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Pre-Trial Slave Sues Jail for $11 Million—in Vermont
The year was December 2008, and University of Vermont graduate student Finbar McGarry faced a dilemma. An inmate in a Vermont county jail, McGarry was required by correctional authorities to work in the jail laundromat for 25 cents per hour. If he refused to work, McGarry would have been thrown in solitary confinement—otherwise known as “the hole.” Not a pleasant alternative.
There’s plenty of legal and historical precedent for putting convicts to hard work in America. Angola prison in Louisiana is perhaps America’s most notorious work farm—where not only do the inmates farm their own food, they make the prison boatloads of money by putting on an annual rodeo.
The iconographic chain gang lingers in our consciousness, thanks to films like Cool Hand Luke.
Here’s the catch: Paul Newman’s Luke, anti-heroic as he may have been, was a convicted thief. He had a definitive sentence, as do most real-life convicts condemned to hard labor in America.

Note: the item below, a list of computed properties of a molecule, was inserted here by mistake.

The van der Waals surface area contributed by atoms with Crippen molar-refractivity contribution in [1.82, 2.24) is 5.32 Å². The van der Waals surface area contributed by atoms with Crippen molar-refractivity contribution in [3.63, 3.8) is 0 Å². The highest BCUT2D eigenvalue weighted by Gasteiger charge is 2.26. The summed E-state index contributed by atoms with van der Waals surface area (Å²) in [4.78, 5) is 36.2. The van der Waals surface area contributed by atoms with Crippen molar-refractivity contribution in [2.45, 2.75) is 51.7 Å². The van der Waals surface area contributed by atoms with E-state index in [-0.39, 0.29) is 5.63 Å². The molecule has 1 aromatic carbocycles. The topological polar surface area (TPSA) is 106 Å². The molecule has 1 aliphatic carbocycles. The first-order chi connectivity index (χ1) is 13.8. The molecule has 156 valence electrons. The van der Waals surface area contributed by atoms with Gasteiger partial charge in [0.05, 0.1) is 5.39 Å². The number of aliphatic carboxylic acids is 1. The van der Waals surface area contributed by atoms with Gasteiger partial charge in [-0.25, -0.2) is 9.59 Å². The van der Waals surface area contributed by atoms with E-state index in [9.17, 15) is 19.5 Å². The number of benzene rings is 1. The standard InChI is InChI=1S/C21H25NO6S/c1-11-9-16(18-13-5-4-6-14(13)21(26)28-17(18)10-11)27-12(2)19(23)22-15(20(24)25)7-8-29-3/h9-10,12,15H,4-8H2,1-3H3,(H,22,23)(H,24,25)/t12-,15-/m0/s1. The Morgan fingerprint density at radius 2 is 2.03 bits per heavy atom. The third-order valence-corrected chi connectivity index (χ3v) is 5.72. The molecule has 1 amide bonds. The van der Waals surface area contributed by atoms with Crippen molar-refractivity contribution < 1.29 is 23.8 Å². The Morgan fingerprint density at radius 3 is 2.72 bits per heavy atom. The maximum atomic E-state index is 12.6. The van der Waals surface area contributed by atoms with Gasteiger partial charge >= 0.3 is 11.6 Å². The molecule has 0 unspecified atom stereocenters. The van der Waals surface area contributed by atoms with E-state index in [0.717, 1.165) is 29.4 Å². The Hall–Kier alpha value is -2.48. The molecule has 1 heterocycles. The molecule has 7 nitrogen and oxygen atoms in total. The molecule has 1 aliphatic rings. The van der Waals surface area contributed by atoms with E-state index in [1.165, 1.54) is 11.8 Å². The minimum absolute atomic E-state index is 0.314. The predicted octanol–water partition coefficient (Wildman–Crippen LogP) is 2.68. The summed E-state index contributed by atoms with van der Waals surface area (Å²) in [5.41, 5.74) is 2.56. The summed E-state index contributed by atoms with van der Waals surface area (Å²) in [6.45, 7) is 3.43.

Originally posted by lobotomizemecapin
reply to post by benrl
I agree but the article is about people that have not been convicted being forced into servitude. Many people get arrested but arent able to pay bail while awaiting trial but are being forced to work whether they are guilty or not
“Money is a new form of slavery, and distinguishable from the old simply by the fact that it is impersonal - that there is no human relationship between master and slave.”
- Count Leo Nikolaevich Tolstoi
Originally posted by JBRiddle
You need to read you history more. We did end involuntary slavery, aka buying people who where enslave against their will and sold for profit. However we did not end slavery as a form of punishment.
So since the guy was in prison its legal since its considered punishment.